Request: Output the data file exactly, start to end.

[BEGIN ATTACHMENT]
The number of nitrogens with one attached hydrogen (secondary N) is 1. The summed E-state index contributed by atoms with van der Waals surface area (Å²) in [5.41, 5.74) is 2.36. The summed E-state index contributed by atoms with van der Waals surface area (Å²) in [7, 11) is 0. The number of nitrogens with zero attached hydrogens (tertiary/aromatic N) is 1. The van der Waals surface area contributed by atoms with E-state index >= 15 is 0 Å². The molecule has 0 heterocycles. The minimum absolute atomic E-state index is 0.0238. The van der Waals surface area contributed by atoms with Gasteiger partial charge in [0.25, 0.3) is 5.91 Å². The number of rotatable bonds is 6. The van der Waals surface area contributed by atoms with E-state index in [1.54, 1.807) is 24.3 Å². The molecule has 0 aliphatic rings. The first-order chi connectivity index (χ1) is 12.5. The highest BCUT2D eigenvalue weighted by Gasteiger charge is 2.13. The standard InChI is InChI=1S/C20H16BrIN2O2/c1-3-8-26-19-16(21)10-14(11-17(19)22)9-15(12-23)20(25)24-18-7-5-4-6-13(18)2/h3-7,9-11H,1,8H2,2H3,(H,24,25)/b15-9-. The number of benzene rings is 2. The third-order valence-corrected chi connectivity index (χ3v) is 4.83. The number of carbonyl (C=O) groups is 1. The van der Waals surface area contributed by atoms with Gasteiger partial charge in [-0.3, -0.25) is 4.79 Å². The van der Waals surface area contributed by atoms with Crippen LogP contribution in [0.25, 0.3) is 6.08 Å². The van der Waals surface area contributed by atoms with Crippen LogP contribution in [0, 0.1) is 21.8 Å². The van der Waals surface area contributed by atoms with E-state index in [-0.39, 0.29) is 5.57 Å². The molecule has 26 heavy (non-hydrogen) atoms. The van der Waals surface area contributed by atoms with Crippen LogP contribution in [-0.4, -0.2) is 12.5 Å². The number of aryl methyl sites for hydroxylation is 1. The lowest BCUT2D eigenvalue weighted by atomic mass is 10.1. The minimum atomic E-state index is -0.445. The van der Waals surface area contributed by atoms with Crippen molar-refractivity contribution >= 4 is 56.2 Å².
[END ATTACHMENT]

The number of nitrogens with one attached hydrogen (secondary N) is 1. The summed E-state index contributed by atoms with van der Waals surface area (Å²) in [5.41, 5.74) is 2.36. The summed E-state index contributed by atoms with van der Waals surface area (Å²) in [7, 11) is 0. The number of nitrogens with zero attached hydrogens (tertiary/aromatic N) is 1. The van der Waals surface area contributed by atoms with E-state index >= 15 is 0 Å². The molecule has 0 heterocycles. The minimum absolute atomic E-state index is 0.0238. The van der Waals surface area contributed by atoms with Gasteiger partial charge in [0.25, 0.3) is 5.91 Å². The number of rotatable bonds is 6. The van der Waals surface area contributed by atoms with E-state index in [1.54, 1.807) is 24.3 Å². The molecule has 0 aliphatic rings. The first-order chi connectivity index (χ1) is 12.5. The highest BCUT2D eigenvalue weighted by Gasteiger charge is 2.13. The standard InChI is InChI=1S/C20H16BrIN2O2/c1-3-8-26-19-16(21)10-14(11-17(19)22)9-15(12-23)20(25)24-18-7-5-4-6-13(18)2/h3-7,9-11H,1,8H2,2H3,(H,24,25)/b15-9-. The number of benzene rings is 2. The third-order valence-corrected chi connectivity index (χ3v) is 4.83. The number of carbonyl (C=O) groups is 1. The van der Waals surface area contributed by atoms with Gasteiger partial charge in [-0.3, -0.25) is 4.79 Å². The van der Waals surface area contributed by atoms with Crippen LogP contribution in [0.25, 0.3) is 6.08 Å². The van der Waals surface area contributed by atoms with Crippen LogP contribution in [0, 0.1) is 21.8 Å². The van der Waals surface area contributed by atoms with E-state index in [-0.39, 0.29) is 5.57 Å². The molecule has 26 heavy (non-hydrogen) atoms. The van der Waals surface area contributed by atoms with Crippen LogP contribution in [-0.4, -0.2) is 12.5 Å². The number of aryl methyl sites for hydroxylation is 1. The lowest BCUT2D eigenvalue weighted by atomic mass is 10.1. The minimum atomic E-state index is -0.445. The van der Waals surface area contributed by atoms with Crippen molar-refractivity contribution >= 4 is 56.2 Å².